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Business Case Planning for Research Support Services
 

Business Case Planning for Research Support Services

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The library community has redescribed its roles in the information lifecycle by building on the extensive knowledge base we have developed through buying published research and organizing and ...

The library community has redescribed its roles in the information lifecycle by building on the extensive knowledge base we have developed through buying published research and organizing and archiving information. With a growing sense of urgency, libraries have defined publishing and archiving services as critical to 21st century research institutions, but dysfunctional in the current environment. Our research and IT colleagues trust Libraries to address these needs that cannot be readily met through existing publication channels or through the existing research infrastructure. But how do libraries effectively operate these services when both short- and long-term costs are not well understood?

This presentation provides a research update on Business Cases for New Service Development in Research Libraries, a CLIR/DLF-funded research project to recommend methods for effective service planning in research libraries, adapting processes from the business as well as the not-for-profit sectors. Our research will examine how business planning methods can be applied in our not-for-profit contexts, and we will recommend some best practices that may be adopted. We will also research and write up to six case studies based on the development of campus-based publishing programs and research data management services. Our presentation at DLF will recap the goals of this project, present our planning model and outline our plans for case studies. We wish to solicit feedback on how our project can best meet the community’s needs.

This presentation was made by Mike Furlough & Elizabeth Kirk on November 1, 2011 at the DLF Forum in Baltimore, MD. The slides served as the basis for a similar presentation by Carol Hunter & Judy Luther on November 4, 2011 at the Charleston Conference in South Carolina.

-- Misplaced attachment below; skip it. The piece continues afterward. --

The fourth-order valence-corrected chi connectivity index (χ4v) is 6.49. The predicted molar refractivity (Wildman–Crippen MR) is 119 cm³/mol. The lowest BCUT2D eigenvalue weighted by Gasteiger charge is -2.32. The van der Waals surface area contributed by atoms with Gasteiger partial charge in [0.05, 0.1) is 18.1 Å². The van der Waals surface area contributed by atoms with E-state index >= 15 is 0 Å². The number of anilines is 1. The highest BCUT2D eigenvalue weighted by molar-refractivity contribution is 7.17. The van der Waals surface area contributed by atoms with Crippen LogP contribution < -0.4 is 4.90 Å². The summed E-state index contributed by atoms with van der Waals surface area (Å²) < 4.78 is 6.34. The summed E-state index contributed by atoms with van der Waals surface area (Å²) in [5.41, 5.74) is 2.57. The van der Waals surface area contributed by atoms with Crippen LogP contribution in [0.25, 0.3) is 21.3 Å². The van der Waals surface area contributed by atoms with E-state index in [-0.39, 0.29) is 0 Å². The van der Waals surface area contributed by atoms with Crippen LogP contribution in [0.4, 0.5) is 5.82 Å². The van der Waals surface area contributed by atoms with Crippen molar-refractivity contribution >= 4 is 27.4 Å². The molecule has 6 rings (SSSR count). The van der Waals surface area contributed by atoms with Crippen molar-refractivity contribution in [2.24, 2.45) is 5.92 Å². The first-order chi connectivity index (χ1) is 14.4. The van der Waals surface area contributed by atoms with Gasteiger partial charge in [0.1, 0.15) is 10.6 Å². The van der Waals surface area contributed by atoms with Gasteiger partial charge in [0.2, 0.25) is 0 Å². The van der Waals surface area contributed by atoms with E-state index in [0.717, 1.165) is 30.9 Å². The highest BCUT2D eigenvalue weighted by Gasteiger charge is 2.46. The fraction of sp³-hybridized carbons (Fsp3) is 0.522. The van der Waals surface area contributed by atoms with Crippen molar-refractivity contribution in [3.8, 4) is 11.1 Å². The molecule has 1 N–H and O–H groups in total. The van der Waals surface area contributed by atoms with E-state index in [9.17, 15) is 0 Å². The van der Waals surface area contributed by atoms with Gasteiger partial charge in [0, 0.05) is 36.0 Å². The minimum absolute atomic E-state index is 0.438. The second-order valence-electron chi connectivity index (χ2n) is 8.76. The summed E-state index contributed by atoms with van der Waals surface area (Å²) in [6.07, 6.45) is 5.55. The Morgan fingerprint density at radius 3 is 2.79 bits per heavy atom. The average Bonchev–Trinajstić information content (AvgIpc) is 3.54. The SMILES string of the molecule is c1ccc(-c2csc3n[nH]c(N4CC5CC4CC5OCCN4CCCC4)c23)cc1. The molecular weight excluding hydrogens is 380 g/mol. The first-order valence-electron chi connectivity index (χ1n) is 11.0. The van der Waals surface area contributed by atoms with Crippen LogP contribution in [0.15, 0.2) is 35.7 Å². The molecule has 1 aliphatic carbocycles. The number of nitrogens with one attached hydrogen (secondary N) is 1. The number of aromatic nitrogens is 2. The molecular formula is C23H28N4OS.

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  • The marks and logos on the screen here represent just SOME of the ways we have responded to those in Libraries and Higher Ed. They are better known because they have been successful in various ways. And they have inspired a host of us to adopt their tools o methods to provide similar services on our campuses.Institutional repositories Digital scholarship support services Library or campus-based publishing servicesExploration of e-research support & data-curation servicesInitiation of large-scale & multi-institutional collaborations to preserve digital data & establish shared print repositories. There are many others, including re-thinking the definitions of “library collections” as well as the nature and purpose of library spaces.All of these responses have taken place against the backdrop of a soaring economic market that then tanked spectacularly.
  • Perhaps the Broader Context for our work is most starkly embodied by this quote from John Lombardi....one that he may have tossed off for laughs but which rings uncomfortably true. Our community has put renewed emphasis on assessment and on demonstrating our value to the University.  (ACRL REPORT)  If we are going to DEMONSTRATE VALUE, how do we plan to do so? How do we invest in new services that respond to changes in how research is conducted, how can we plan for them adequately so that they will thrive.  In the ITHAKA report on the right, there's an important quote:  Much attention is given to making material available and very little attention is given to doing the work to make sure that people will become aware of it, that they can find it, andif they do find it that they will actually use it. We find that few digital resource projects have devoted substantial financial or intellectual resources to understanding user needs, preferences and behaviors.[TRANSITION TO NEXT SLIDE]
  • This quote from Ithaka is based on a report about “online academic resources,” and seems to focus primarily on researcher-led projects. But, this rings true for many of us in libraries too.Libraries good at identifying space to innovate and try things out.  But taking the step from innovation and experimentation to long-term sustainability is not something most of us figured out. The old missions aren't going away and the budget isn't growing. Perception: libraries can't make hard decisions When in doubt, we must return to what is best for our users.  Our work is intended to help us clarify what that may be.

Business Case Planning for Research Support Services Business Case Planning for Research Support Services Presentation Transcript